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Bald Eagle population surveys of the North Pacific Ocean, 1967-2010.

ABSTRACT--Bald Eagle (Haliaeetus leucocephalus) populations along the north Pacific coast from southern British Columbia to the Alaska Peninsula have been monitored since 1967 with aerial surveys using a universal random plot design. This survey consisted of 233 plots, each 168.3 [km.sup.2]. The expanded population estimate for adults totaled 58,000 after applying a visibility correction factor of 2.0. This accounted for roughly half of the world's population. With multiple surveys, I determined that populations in southeast Alaska, Prince William Sound, and the Alaska Peninsula increased until the late 1980s and remained stable thereafter. All possible plots, under this survey design, can be delineated for future replication or modification using 2 simple equations.

Key words: aerial survey, Alaska, Bald Eagle, British Columbia, Haliaeetus leucocephalus, north Pacific coast, population status, shoreline

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Bald Eagles (Haliaeetus leucocephalus) are ubiquitous along the northwest coast of the Pacific Ocean from British Columbia to the Alaska Peninsula, accounting for roughly half of the North American breeding population (Buehler 2000). Bald Eagles in Alaska and British Columbia were once targeted for persecution through official bounty programs. In Alaska, records show 128,273 bounty payments were distributed to hunters between 1917 and 1953 (Robards and King 2004); certainly many additional eagles were lost and not collected. Concern for Bald Eagles within the contiguous United States culminated in the passage of the Bald Eagle Protection Act in 1940. Bald Eagles in Alaska gained their protection at statehood in 1959. The need to monitor their abundance in Alaska was recognized, and the 1st regional survey was conducted in southeast Alaska in 1967 (King and others 1967). Aerial population surveys have proven the best method of assessing abundance during the breeding season (Hodges 2004). One sampling design spanned this region and the 44-y period from 1967 through 2010. The complete survey design can be described with 2 mathematical equations. This paper summarizes the aerial population counts in their simplest form.

METHODS

The study area included the saltwater shorelines of the Gulf of Alaska and British Columbia (Fig. 1). The coastline is composed of intricate combinations of fiords, straits, bays and islands. Heavy coniferous forests cloak the shorelines, except in the far western areas of the Alaska Peninsula and Kodiak Island which are predominantly treeless. The complex shoreline totals 63,400 lineal km, roughly 7% of the shoreline of the world (Bird 2008). Southern British Columbia has been influenced by substantial human development and logging of the shoreline forest (Hodges and others 1984). Northern British Columbia, southeast Alaska, Prince William Sound, and the south Alaska coast have localized sections of shoreline that have been extensively logged. The remaining regions exhibit relatively little disturbance of the coastal habitat.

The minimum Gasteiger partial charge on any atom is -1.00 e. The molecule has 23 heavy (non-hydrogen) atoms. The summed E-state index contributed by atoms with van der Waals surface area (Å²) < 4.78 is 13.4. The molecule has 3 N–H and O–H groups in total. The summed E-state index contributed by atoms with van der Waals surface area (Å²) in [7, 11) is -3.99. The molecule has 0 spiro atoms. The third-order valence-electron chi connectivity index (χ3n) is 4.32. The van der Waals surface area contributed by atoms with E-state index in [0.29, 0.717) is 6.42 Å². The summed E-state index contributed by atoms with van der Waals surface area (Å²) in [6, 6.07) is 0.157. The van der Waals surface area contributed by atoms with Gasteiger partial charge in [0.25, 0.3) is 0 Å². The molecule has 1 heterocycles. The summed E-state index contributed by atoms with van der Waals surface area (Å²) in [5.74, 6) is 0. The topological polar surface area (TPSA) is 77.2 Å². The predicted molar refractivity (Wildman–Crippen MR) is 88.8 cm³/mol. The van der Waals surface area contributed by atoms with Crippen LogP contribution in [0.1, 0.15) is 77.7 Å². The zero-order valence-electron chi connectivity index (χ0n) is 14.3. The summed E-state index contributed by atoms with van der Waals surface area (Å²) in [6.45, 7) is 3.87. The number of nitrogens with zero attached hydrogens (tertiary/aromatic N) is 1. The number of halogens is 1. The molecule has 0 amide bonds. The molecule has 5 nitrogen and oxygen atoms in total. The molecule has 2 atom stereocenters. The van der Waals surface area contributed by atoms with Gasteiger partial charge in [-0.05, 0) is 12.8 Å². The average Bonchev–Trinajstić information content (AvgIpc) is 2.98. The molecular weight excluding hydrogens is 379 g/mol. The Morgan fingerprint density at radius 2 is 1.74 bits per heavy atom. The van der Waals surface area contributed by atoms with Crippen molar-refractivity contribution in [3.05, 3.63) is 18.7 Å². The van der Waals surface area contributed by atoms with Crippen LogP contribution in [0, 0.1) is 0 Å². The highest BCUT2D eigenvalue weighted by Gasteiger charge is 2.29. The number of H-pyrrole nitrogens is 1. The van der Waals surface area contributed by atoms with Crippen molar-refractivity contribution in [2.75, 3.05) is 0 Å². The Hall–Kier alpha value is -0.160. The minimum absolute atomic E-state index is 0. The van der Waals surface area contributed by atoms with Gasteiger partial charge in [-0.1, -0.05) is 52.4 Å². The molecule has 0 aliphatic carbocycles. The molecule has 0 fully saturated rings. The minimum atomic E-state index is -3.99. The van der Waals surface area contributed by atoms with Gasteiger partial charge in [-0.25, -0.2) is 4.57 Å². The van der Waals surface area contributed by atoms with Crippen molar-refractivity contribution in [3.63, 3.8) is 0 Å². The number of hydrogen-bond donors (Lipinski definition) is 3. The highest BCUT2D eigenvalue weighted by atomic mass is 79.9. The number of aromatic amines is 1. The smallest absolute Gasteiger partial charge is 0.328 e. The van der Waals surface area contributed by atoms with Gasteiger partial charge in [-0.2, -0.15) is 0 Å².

To effectively survey a large study area which spans 12 degrees of latitude and 42 degrees of longitude, we developed a special survey design (Hodges 2004). This design was characterized by randomly selected plots of the same size whose boundaries aligned with cardinal compass points (hereafter referred to as universal plots). A design center point was chosen at 57.325[degrees]N latitude and 134.000[degrees]W longitude. The rows of plots on the Y axis were 7 minutes of latitude (7 nautical miles; 13 km) in height. All plots within a row were 7 nautical miles wide along the X axis. The north or south boundaries of each plot were parallel to the lines of latitude, and the east or west boundaries of each plot were parallel to the lines of longitude. Each plot had an X and a Y integer coordinate corresponding to its position east and west (X), and north and south (Y) of the design center point. The center point of any plot (X, Y) was obtained from the equations:

Center Latitude = 57.325 + 0.1167 x Y

Center Longitude = 134 - X x (0.1167/cos(Center Latitude)).

[FIGURE 1 OMITTED]

All possible plots containing shoreline were mapped. The area was divided into 8 geographic regions. Simple random samples of these plots were selected within each region (Fig. 1). The exception was British Columbia where a stratified sample with optimum allocation of effort was used (Hodges and others 1984). Of the 1848 possible plots, 233 (13%) were selected. With very few exceptions, surveys were conducted between the calendar dates of 20 April and 10 May. This was a period when adult eagles were attending their nest sites and usually incubating eggs in all surveyed areas. Population estimates were expanded from samples by region.

The shoreline was flown with a single pass at an elevation which provided the best view of the near shore perching habitat. In most cases the altitude was 70 m above sea level. Steep terrain and tall cliffs usually required higher altitudes to afford the best view of the likeliest perching habitats. Survey speed was 160 km/h. The observer sat in the right front seat. The pilot served as a 2nd observer. Only the saltwater shoreline interface was surveyed. Eagles with predominately white heads were classified as adults. A specially modified turbine-powered de Haviland Beaver aircraft was used for all surveys except those flown in southeast Alaska in 1967 and Prince William Sound in 1973 and 2005. The aircraft had exceptionally good visibility for both pilot and observer.